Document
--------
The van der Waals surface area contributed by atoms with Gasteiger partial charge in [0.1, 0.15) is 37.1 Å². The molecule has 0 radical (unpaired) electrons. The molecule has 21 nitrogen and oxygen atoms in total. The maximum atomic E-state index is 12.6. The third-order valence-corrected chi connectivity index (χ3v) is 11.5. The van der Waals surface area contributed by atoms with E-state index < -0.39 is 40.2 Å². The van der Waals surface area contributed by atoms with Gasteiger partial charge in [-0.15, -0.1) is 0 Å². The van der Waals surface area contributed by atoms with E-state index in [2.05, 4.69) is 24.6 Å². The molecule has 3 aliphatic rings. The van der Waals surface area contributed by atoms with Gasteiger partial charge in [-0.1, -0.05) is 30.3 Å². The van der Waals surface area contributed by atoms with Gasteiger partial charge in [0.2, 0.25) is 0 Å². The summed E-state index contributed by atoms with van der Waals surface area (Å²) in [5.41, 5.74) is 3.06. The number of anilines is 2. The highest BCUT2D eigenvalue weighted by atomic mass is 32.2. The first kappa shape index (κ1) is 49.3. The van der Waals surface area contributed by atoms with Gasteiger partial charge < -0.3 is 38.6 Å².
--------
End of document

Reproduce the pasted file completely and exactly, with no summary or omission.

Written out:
The van der Waals surface area contributed by atoms with Gasteiger partial charge in [0.1, 0.15) is 37.1 Å². The molecule has 0 radical (unpaired) electrons. The molecule has 21 nitrogen and oxygen atoms in total. The maximum atomic E-state index is 12.6. The third-order valence-corrected chi connectivity index (χ3v) is 11.5. The van der Waals surface area contributed by atoms with E-state index < -0.39 is 40.2 Å². The van der Waals surface area contributed by atoms with Gasteiger partial charge in [-0.15, -0.1) is 0 Å². The van der Waals surface area contributed by atoms with E-state index in [2.05, 4.69) is 24.6 Å². The molecule has 3 aliphatic rings. The van der Waals surface area contributed by atoms with Gasteiger partial charge in [-0.1, -0.05) is 30.3 Å². The van der Waals surface area contributed by atoms with Gasteiger partial charge in [0.2, 0.25) is 0 Å². The summed E-state index contributed by atoms with van der Waals surface area (Å²) in [5.41, 5.74) is 3.06. The number of anilines is 2. The highest BCUT2D eigenvalue weighted by atomic mass is 32.2. The first kappa shape index (κ1) is 49.3. The van der Waals surface area contributed by atoms with Gasteiger partial charge < -0.3 is 38.6 Å².